With respect to Dr. Cortese, defendants met their initial burden on the motion inasmuch as they submitted the deposition testimony of Dr. Cortese in which he offered a reasonable explanation for not including Dr. Zhavoronkov in his postoperative meeting with plaintiff, i.e., that as an anesthesiologist, he was capable of assessing the validity of a claim of intraoperative awareness. We therefore conclude that Dr. Cortese's failure to include Dr. Zhavoronkov in that meeting does not constitute medical negligence. With respect to plaintiff's allegation that Dr. Cortese was negligent in failing to validate her claim of intraoperative awareness at their postoperative meeting, defendants' expert opined in his affidavit that Dr. Cortese had a valid basis for that determination, and plaintiff's expert failed to respond to that opinion. In addition, defendants submitted the affidavit of plaintiff's treating psychiatrist, who stated that she would have treated plaintiff with ECT regardless of whether Dr. Cortese had concluded that plaintiff experienced intraoperative awareness. Thus, defendants established that Dr. Cortese could not be found liable for failing to prevent plaintiff from undergoing ECT, and plaintiffs failed to raise a triable issue of fact in opposition (see generally Zuckerman, 49 N.Y.2d at 562).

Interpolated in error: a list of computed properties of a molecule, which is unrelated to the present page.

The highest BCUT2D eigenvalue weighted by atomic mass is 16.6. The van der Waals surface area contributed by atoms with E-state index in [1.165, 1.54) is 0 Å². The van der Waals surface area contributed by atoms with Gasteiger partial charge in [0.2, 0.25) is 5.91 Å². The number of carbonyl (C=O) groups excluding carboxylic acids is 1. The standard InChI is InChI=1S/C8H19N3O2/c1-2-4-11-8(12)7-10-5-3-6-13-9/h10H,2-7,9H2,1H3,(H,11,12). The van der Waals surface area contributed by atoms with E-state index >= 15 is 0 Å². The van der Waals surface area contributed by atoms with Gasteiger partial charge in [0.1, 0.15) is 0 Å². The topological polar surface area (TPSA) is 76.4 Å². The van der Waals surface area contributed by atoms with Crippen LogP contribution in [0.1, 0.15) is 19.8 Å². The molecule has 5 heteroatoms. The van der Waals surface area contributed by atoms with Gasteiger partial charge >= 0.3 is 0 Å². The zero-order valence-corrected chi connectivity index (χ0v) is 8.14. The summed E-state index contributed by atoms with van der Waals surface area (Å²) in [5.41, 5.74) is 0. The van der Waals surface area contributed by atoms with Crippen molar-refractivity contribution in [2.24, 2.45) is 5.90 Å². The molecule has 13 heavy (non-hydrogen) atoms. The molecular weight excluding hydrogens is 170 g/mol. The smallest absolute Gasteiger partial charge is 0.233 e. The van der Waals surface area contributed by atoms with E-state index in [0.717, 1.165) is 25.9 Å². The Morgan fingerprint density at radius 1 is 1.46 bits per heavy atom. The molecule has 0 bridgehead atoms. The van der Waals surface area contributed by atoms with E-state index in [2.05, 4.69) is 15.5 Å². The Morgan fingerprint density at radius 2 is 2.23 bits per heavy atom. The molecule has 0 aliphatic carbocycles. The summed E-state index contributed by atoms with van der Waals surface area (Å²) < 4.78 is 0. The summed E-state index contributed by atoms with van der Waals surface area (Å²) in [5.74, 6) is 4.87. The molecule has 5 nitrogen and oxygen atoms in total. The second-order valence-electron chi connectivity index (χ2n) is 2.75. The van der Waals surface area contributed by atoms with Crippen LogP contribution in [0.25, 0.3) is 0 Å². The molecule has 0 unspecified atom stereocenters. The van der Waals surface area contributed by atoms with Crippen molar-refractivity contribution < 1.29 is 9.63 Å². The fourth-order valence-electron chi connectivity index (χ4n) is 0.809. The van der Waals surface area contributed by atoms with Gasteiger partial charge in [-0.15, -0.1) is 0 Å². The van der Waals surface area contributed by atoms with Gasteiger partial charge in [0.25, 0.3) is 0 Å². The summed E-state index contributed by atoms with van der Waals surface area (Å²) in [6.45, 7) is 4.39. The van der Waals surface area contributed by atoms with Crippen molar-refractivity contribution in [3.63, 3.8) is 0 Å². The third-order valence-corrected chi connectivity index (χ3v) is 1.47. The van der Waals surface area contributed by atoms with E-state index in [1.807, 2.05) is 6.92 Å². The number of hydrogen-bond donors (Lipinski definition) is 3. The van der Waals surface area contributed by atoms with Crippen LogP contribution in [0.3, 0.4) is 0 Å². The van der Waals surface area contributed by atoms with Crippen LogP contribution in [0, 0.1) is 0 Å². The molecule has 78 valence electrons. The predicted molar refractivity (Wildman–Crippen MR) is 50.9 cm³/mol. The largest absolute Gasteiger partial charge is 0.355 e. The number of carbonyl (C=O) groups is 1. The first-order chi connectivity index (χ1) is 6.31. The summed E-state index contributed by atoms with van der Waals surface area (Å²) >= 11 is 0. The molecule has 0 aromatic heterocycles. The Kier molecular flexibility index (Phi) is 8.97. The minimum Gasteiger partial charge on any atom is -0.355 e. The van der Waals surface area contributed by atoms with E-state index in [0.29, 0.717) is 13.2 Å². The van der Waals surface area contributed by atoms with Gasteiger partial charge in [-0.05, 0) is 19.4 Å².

With respect to Dr. Zhavoronkov, we conclude that, through the affidavit of their expert, defendants met their initial burden of establishing that Dr. Zhavoronkov did not depart from the applicable standard of care in either his administration of anesthesia to plaintiff or his intraoperative and postoperative monitoring of plaintiff's reaction to anesthesia. Plaintiff failed to raise a triable issue of fact in opposition inasmuch as her expert failed to dispute those conclusions. Indeed, plaintiff's expert conceded that Dr. Zhavoronkov's administration of anesthesia and conduct during surgery satisfied the requisite standard of care.
Even assuming, arguendo, that defendants met their initial burden on that part of their motion concerning Dr. Zhavoronkov's performance of a postoperative interview of plaintiff to assess her anesthesia related experience and his documentation of such an interview, we conclude that plaintiff submitted sufficient evidence to raise a triable issue of fact with respect thereto (see generally Zuckerman, 49 N.Y.2d at 562). Although Dr. Zhavoronkov testified at his deposition that he spoke to plaintiff after her surgery, that testimony was based on surgical records noting that such an interview took place inasmuch as he also testified that he had no specific recollection of plaintiff's surgery. We note that the portion of the surgical records relevant to a postoperative interview included in the record is illegible. In addition, plaintiff testified at her deposition that she never spoke to Dr. Zhavoronkov after her surgery.
It is hereby ORDERED that the order so appealed from is unanimously modified on the law by granting the motion of defendants Ilya Zhavoronkov and Dominic Cortese, doing business as Anesthesiologist Associates of Rochester, in part and dismissing the amended complaint against them except insofar as it alleges that Dr. Zhavoronkov failed to conduct a postoperative interview to assess plaintiff's anesthesia experience and failed to document the findings of that interview, and as modified the order is affirmed without costs.